WarbirdsNews has just received the September, 2018 report from Chuck Cravens concerning the restoration of the Dakota Territory Air Museum’s P-47D Thunderbolt 42-27609 at AirCorps Aviation in Bemidji, Minnesota. We thought our readers would be very interested to see how the project has progressed since our last article on this important project. So without further ado, here it goes!
During late July and early September restoration emphasis in the AirCorps shop was centered on the intercooler system and its complicated ducting, along with continuing the assembly of the upper fuselage structure. During the month, we were contacted about a possible lead on the squadron assignment. While it remains tentative, if more information can be confirmed I will write about it in subsequent updates.
Each added component, frame, and skin section drives home the fact that the P-47 was the largest single engined fighter of WWII. The size and shape of its massive fuselage was heavily influenced by components of the General Electric super/turbocharging system, the Harrison intercooler, and all the ducting that was necessary to make them both function efficiently.
The rollover structure and the structural frame for the fuselage forward of the cockpit were just some of the projects undertaken this month as the upper fuselage goes together.
It is easy to see how much space the Harrison intercooler and associated ducting takes up, and why this system had so much to do with the Thunderbolt’s size and shape.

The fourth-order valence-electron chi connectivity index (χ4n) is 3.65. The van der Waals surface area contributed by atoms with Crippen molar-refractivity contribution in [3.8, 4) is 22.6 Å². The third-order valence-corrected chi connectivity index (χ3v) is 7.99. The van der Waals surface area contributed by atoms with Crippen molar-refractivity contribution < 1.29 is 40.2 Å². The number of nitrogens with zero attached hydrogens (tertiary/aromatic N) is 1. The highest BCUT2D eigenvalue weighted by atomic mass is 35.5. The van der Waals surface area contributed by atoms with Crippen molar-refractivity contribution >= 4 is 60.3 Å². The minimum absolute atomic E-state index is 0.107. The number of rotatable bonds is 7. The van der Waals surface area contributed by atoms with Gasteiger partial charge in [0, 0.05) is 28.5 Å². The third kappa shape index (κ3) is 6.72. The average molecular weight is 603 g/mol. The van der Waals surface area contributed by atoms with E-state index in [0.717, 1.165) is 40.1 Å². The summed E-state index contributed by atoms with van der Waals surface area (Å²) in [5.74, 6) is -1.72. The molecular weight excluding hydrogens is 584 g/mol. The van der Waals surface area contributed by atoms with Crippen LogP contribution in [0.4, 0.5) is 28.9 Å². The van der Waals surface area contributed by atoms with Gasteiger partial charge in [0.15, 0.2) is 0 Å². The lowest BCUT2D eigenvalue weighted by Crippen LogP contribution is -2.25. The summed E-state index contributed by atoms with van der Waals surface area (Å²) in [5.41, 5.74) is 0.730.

Inspection and restoration of parts needed in upcoming steps goes on as always. Another critical task is design and fabrication of the wing jig that will be needed after the fuselage is essentially complete. Steve Wold, of our CAD engineering department, shared his work on that wing fixture. It isn’t complete yet, but rather a work in progress.
Lance disassembles and inspects a tail wheel strut. (photo by John LaTourelle)LANCE SUMSTAD, Airframe Component Repair
Our profile subject this time is Lance Sumstad.
Lance is a relatively new face in the restoration shop. His background is varied and interesting and his skills are a welcome addition to the restoration crew at AirCorps Aviation.
Lance was a B-52G crew chief and currently is a licensed outstation A&P mechanic. He owned his own welding and manufacturing business making a wide variety of products including truck utility bodies, trailers, and specialized ice fishing trailer/houses that can be lowered onto the ice surface by rotating the wheel assemblies. Lance also worked as a production manager at a laser and powdercoating business, and designed production equipment for Mann Lake, LTD a beekeeping supply company.
Akeley, Minnesota is where Lance and his wife Sheri call home. They have a grown son and daughter and are blessed with 5 grandchildren The Air Force runs in the family, both of the Sumstad offspring also served.
And that’s all for this month. We wish to thank AirCorps Aviation, Chuck Cravens (words) as well as John LaTourelle (images) for making this report possible! We look forwards to bringing more restoration reports on progress with this rare machine in the coming months.
Is the P-47 Thunderbolt your favorite airplane? Make sure to purchase issue #73 of Warbird Digest featuring the beautiful “Dottie Mae”